The Idiot is the debut solo album by American rock singer Iggy Pop. It was the first of two LPs released in 1977 which Pop wrote and recorded in collaboration with David Bowie. Although issued after Low, the opening installment of Bowie's so-called Berlin Trilogy, the pair began writing and recording songs for The Idiot in mid-1976, before Bowie started work on his own album. As such, The Idiot has been claimed as heralding the unofficial beginning of Bowie's 'Berlin' period, being compared particularly to Low and "Heroes" in its electronic effects, treated instrument sounds, and introspective atmosphere. A departure from the hard rock of his former band The Stooges, the album is regarded by critics as one of Pop’s best works, but is not generally considered representative of his output. Its title was inspired by Dostoevsky's novel The Idiot, three of the participants in the recording – Bowie, Pop and Tony Visconti – being familiar with the book.
Recording continued in August at Musicland in Munich with guitarist Phil Palmer, who found the creative collaboration with Pop and Bowie stimulating but disquieting, never seeing them around during the day ("Vampiric would be the perfect word", he said later). Overdubs by Bowie's regular rhythm section of Carlos Alomar, Dennis Davis and George Murray, plus a final mix by Tony Visconti, took place in Berlin at Hansa Studio by the Wall. Given the almost demo quality of the tapes, the post-production work was, in Visconti's words, "more of a salvage job than a creative mixing".
Because of its ambiguous and in some cases non-existent credits, misconceptions have arisen over the years as to who contributed what to the album. Although the common belief that Pop wrote the lyrics while Bowie composed the music is generally accurate, their approach occasionally saw the positions change, with some music (such as "Dum Dum Boys") being Pop's and some lyrics (including the first verse to "Sister Midnight") being Bowie's. The album's cover photo, inspired by Erich Heckel’s Roquairol, is often assumed to be by Bowie but was in fact taken by Andy Kent. No instrumental credits were included on the sleeve, causing some speculation as to the musicians involved, however recent works by Hugo Wilcken, Paul Trynka and Nicholas Pegg have provided a generally-agreed list of the personnel involved.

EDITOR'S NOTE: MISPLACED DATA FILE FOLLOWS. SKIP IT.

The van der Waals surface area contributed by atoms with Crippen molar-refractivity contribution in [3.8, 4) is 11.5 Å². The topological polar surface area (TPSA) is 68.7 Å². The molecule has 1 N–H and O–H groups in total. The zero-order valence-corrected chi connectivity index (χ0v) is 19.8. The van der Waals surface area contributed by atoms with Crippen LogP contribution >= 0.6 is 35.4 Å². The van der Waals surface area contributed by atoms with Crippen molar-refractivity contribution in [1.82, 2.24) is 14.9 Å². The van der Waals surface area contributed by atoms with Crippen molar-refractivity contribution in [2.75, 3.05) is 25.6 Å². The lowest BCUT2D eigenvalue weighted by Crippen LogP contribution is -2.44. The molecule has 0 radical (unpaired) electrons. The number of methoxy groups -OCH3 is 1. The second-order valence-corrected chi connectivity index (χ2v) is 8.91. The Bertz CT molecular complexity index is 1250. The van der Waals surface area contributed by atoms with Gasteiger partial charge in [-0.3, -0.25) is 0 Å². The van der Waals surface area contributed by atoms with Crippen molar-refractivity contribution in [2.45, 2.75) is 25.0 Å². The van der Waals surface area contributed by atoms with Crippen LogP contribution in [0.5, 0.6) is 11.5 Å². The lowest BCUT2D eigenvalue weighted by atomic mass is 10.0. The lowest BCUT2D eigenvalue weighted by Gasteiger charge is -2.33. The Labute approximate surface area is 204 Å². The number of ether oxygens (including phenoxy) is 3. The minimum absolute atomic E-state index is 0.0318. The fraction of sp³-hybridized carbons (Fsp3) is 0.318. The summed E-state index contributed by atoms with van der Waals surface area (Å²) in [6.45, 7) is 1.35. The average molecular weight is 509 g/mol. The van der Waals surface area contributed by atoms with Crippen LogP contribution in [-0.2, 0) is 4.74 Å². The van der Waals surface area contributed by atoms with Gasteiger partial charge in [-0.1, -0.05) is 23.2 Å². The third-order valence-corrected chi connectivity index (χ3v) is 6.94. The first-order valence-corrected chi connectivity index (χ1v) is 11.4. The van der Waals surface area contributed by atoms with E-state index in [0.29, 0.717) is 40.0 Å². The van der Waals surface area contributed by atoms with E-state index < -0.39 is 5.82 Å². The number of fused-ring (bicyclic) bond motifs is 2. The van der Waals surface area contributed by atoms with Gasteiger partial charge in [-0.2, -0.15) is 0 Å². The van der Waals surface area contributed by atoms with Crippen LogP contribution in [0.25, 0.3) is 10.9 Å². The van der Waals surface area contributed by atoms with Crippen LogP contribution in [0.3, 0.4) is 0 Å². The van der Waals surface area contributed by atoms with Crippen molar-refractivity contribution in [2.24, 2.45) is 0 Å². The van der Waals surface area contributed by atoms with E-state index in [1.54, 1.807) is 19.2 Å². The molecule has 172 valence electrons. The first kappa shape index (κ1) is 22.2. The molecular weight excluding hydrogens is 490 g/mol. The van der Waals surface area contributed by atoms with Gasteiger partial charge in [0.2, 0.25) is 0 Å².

Pop, speaking of Bowie, described the Krautrock-influenced "Nightclubbing" as "my comment on what it was like hanging out with him every night". The track was recorded one night after the other musicians had left, Bowie playing the melody on piano with an old rhythm machine for backing. When Pop pronounced himself happy with the result, Bowie protested that they needed real drums to finish it off. Pop insisted on keeping the rhythm machine, saying "it kicks ass, it's better than a drummer". Pop largely wrote the lyrics on the spot "in ten minutes", Bowie suggesting that he write about "walking through the night like ghosts". The riff has been described as a mischievous quote of Gary Glitter's "Rock and Roll".
"China Girl", originally called "Borderline", was a tale of unrequited love inspired by Kuelan Nguyen, partner of French actor/singer Jacques Higelin, who was also recording at Château d'Hérouville at the time. The protagonist's "Shhh..." was a direct quote from Nguyen after Pop confessed his feelings for her one night. Production-wise it was raw and unpolished compared to Bowie's hit remake in 1983. Other songs included "Funtime", a proto-gothic number that Bowie advised Pop to sing "like Mae West"; "Dum Dum Boys", a tribute/lament for Pop's former Stooges band mates ("an exceptionally insensitive use of old colleagues for theatrical effect", in the words of biographer Joe Ambrose); and "Mass Production", a harsh, grinding piece of early industrial electronica.
The Idiot made #30 in the UK, the first time any of Iggy Pop's records had cracked the Top Forty. It also peaked at #72 in the U.S. charts. "Sister Midnight" and "China Girl" were released as singles in February and May 1977, respectively – both with the same B-side, "Baby". Biographer Paul Trynka has written that The Idiot "would remain an album that was more respected than loved, the reviews mostly neutral" but that it "prefigured the soul of post-punk". On its original release Rolling Stone termed it "the most savage indictment of rock posturing ever recorded ... a necrophiliac's delight".
"Poor Jim, in a way, became a guinea pig for what I wanted to do with sound. I didn't have the material at the time, and I didn't feel like writing at all. I felt much more like laying back and getting behind someone else's work, so that album was opportune, creatively.
Pop himself has called The Idiot his "album of freedom". Siouxsie Sioux described it as "re-affirmation that our suspicions were true - the man was a genius and what a voice!" The album has been cited as a major influence on a number of post-punk, electronic and industrial artists including Depeche Mode, Nine Inch Nails and Joy Division, whose lead singer Ian Curtis was found hanged in 1980 with the record still spinning on his turntable.